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Florida State fights, falls short at No. 5 Notre Dame

Florida State fights, falls short at No. 5 Notre Dame

Curt Weiler
| Tallahassee Democrat

SOUTH BEND, Ind. – Florida State entered Saturday looking to build upon its first positive momentum of the season.

It didn’t show up in the win column, but the Seminoles looked like a totally different team on offense facing a tough Notre Dame defense.

The Seminoles — who managed a total of 23 points in their first two games against FBS opponents this season — nearly matched that total in the first quarter alone against the Fighting Irish.

No. 5 ND (3-0, 2-0 in ACC) proved to be too much in the end, running away with a 42-26 win over the Seminoles (1-3, 0-3 in ACC) in front of a reduced crowd of 10,409 fans at Notre Dame Stadium, but it was an effort the Seminoles look to be able to build upon.

Making his first career start, FSU quarterback Jordan Travis led FSU to an early 3-0 lead off an ND turnover and a 17-14 lead at the end of the first quarter.

More: Final: Florida State falls 42-26 at No. 5 Notre Dame

More: Dick Vitale book on ‘Lost’ 2020 men’s basketball season has happy ending for Seminoles

The Irish took the lead back on the first possession of the second quarter and held it for good from there, but the Seminoles hung around into the closing minutes, battling a great deal more than they did two weeks ago at Miami.

The good news was that the Seminoles amassed 405 yards of offense against a stifling Notre Dame defense. The bad news was that they allowed Notre Dame to rack up 554.

Jordan Travis has brought the FSU offense to life

It was easy to excuse away what Travis did in FSU’s win over Jacksonville State due to the talent level of the

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Natural Gas Market: Production Falls To A New Multi-Year Low

Natural Gas Market: Production Falls To A New Multi-Year Low

The Weather

Last week

Last week (ending October 2), the number of cooling degree days (CDDs) increased by 6.9% w-o-w (from 33 to 35). At the same time, the number of heating degree days (HDDs) surged by 81.5% w-o-w (from 15 to 26). We estimate that total “energy demand” (as measured in total degree days, or TDDs) was as much as 26.5% below last year’s level but only 1.1% below the 30-year average.

This week

This week (ending October 9), the weather conditions have cooled down substantially in the contiguous United States. We estimate that the number of nationwide CDDs will drop by 20.4% w-o-w (from 35 to 28), while the number of HDDs should rise by 22.1% (from 26 to 32). Total average daily consumption of natural gas (in the contiguous United States) should be somewhere between 70 bcf/d and 72 bcf/d. Total “energy demand” (measured in TDDs) should drop by 10.2% y-o-y, while the deviation from the norm will remain in the negative territory (-8.4%).

Next week

Next week (ending October 16), the weather conditions are expected to warm up, but only slightly. The number of nationwide CDDs is currently projected to edge up by 4.2% w-o-w (from 28 to 29), while the number of HDDs should remain relatively unchanged (at 32). However, total “energy demand” (measured in TDDs) should still decline in annual terms (-24.6%), while the deviation from the norm will remain negative (-13.1%) (see the chart below).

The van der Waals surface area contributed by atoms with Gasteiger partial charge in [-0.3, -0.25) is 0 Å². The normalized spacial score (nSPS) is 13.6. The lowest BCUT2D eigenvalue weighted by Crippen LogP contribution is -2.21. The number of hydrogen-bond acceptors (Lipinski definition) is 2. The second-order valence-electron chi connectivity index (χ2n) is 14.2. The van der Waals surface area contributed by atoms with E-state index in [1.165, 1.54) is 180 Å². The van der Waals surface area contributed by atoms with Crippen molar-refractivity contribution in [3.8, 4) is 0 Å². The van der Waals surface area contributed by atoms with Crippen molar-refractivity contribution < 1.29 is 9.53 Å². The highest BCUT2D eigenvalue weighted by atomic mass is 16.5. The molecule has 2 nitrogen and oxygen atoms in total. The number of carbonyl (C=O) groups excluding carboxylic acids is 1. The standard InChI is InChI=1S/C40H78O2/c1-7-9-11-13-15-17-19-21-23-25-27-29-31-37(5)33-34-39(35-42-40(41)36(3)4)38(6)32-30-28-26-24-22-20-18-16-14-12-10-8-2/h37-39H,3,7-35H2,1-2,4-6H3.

Source: Bluegold Research estimates and calculations

The latest numerical weather prediction models (Wednesday’s short-range 00z runs) agree that, over the next 15 days, TDDs should remain below the norm (on average) but should continue to trend upward – see the chart below. However, there is currently a minor disagreement between the models in terms of scale: the latest

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U.S. consumer borrowing falls on smaller credit card balances

U.S. consumer borrowing falls on smaller credit card balances

U.S. consumer borrowing unexpectedly fell in August as credit card balances declined for a sixth consecutive month with the coronavirus pandemic continuing to limit some purchases amid elevated unemployment.

Total credit decreased $7.2 billion from the prior month after an upwardly revised $14.7 billion July gain, Federal Reserve figures showed Wednesday. The median estimate in a Bloomberg survey of economists called for a $14 billion increase in August.

The drop in revolving credit to a three-year low indicates the pace of consumer spending growth is moderating after outsize gains immediately following the gradual lifting of restrictions on businesses and individuals. The expiration of a $600 weekly supplemental benefit for the unemployed may have also played a role in the drop in consumer charges.

The absence of additional government financial support to the millions of unemployed Americans is seen limiting the consumer expenditures that make up the largest share of gross domestic product.

Revolving credit fell $9.4 billion, the most in three months. The decrease left outstanding revolving credit at $985.3 billion, the lowest since June 2017.

Nonrevolving debt, which includes auto and school loans, rose $2.2 billion, though the increase was the smallest since a decrease in April. Lending by the federal government, which is mainly for student loans, increased almost $15 billion before seasonal adjustment.

Total consumer credit for the month fell an annualized 2.1% after growing 4.3% in July. The Fed’s report does not track debt secured by real estate, such as home mortgages.

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